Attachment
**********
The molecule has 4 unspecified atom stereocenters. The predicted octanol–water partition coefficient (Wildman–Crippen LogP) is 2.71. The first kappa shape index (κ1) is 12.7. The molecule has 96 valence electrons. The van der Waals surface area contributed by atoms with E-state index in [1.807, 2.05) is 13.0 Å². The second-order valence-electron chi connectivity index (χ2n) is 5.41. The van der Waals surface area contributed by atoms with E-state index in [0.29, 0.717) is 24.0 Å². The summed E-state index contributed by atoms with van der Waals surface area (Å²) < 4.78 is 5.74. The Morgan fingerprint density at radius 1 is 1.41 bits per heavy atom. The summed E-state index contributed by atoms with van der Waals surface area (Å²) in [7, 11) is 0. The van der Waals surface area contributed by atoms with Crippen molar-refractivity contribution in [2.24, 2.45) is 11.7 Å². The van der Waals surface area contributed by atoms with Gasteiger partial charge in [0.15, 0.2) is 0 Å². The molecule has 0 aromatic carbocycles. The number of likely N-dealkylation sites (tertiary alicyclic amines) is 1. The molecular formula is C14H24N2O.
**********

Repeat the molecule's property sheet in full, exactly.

The molecule has 4 unspecified atom stereocenters. The predicted octanol–water partition coefficient (Wildman–Crippen LogP) is 2.71. The first kappa shape index (κ1) is 12.7. The molecule has 96 valence electrons. The van der Waals surface area contributed by atoms with E-state index in [1.807, 2.05) is 13.0 Å². The second-order valence-electron chi connectivity index (χ2n) is 5.41. The van der Waals surface area contributed by atoms with E-state index in [0.29, 0.717) is 24.0 Å². The summed E-state index contributed by atoms with van der Waals surface area (Å²) < 4.78 is 5.74. The Morgan fingerprint density at radius 1 is 1.41 bits per heavy atom. The summed E-state index contributed by atoms with van der Waals surface area (Å²) in [7, 11) is 0. The van der Waals surface area contributed by atoms with Crippen molar-refractivity contribution in [2.24, 2.45) is 11.7 Å². The van der Waals surface area contributed by atoms with Gasteiger partial charge in [0.15, 0.2) is 0 Å². The molecule has 0 aromatic carbocycles. The number of likely N-dealkylation sites (tertiary alicyclic amines) is 1. The molecular formula is C14H24N2O.